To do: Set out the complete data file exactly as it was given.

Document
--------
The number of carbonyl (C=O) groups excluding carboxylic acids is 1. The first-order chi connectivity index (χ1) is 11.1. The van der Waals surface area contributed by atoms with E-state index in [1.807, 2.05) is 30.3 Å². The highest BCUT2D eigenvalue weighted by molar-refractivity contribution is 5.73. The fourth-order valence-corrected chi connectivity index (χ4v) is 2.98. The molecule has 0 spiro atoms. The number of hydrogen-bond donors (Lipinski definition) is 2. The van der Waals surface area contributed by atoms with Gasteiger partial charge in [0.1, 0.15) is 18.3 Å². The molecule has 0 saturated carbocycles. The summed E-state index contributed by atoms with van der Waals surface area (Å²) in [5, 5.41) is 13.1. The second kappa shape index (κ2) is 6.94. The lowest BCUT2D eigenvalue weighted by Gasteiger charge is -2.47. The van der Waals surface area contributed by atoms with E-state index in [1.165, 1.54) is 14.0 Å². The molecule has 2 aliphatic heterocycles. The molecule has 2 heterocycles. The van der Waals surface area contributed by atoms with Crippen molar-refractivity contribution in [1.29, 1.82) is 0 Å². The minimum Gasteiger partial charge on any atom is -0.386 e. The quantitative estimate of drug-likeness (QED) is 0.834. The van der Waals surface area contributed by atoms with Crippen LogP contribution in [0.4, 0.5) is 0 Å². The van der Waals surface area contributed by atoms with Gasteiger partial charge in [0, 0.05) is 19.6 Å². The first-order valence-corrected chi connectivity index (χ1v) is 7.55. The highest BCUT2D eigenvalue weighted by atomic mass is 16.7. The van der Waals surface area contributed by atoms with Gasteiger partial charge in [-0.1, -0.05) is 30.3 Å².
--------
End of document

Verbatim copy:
The number of carbonyl (C=O) groups excluding carboxylic acids is 1. The first-order chi connectivity index (χ1) is 11.1. The van der Waals surface area contributed by atoms with E-state index in [1.807, 2.05) is 30.3 Å². The highest BCUT2D eigenvalue weighted by molar-refractivity contribution is 5.73. The fourth-order valence-corrected chi connectivity index (χ4v) is 2.98. The molecule has 0 spiro atoms. The number of hydrogen-bond donors (Lipinski definition) is 2. The van der Waals surface area contributed by atoms with Gasteiger partial charge in [0.1, 0.15) is 18.3 Å². The molecule has 0 saturated carbocycles. The summed E-state index contributed by atoms with van der Waals surface area (Å²) in [5, 5.41) is 13.1. The second kappa shape index (κ2) is 6.94. The lowest BCUT2D eigenvalue weighted by Gasteiger charge is -2.47. The van der Waals surface area contributed by atoms with E-state index in [1.165, 1.54) is 14.0 Å². The molecule has 2 aliphatic heterocycles. The molecule has 2 heterocycles. The van der Waals surface area contributed by atoms with Crippen molar-refractivity contribution in [1.29, 1.82) is 0 Å². The minimum Gasteiger partial charge on any atom is -0.386 e. The quantitative estimate of drug-likeness (QED) is 0.834. The van der Waals surface area contributed by atoms with Crippen LogP contribution in [0.4, 0.5) is 0 Å². The van der Waals surface area contributed by atoms with Gasteiger partial charge in [0, 0.05) is 19.6 Å². The first-order valence-corrected chi connectivity index (χ1v) is 7.55. The highest BCUT2D eigenvalue weighted by atomic mass is 16.7. The van der Waals surface area contributed by atoms with Gasteiger partial charge in [-0.1, -0.05) is 30.3 Å².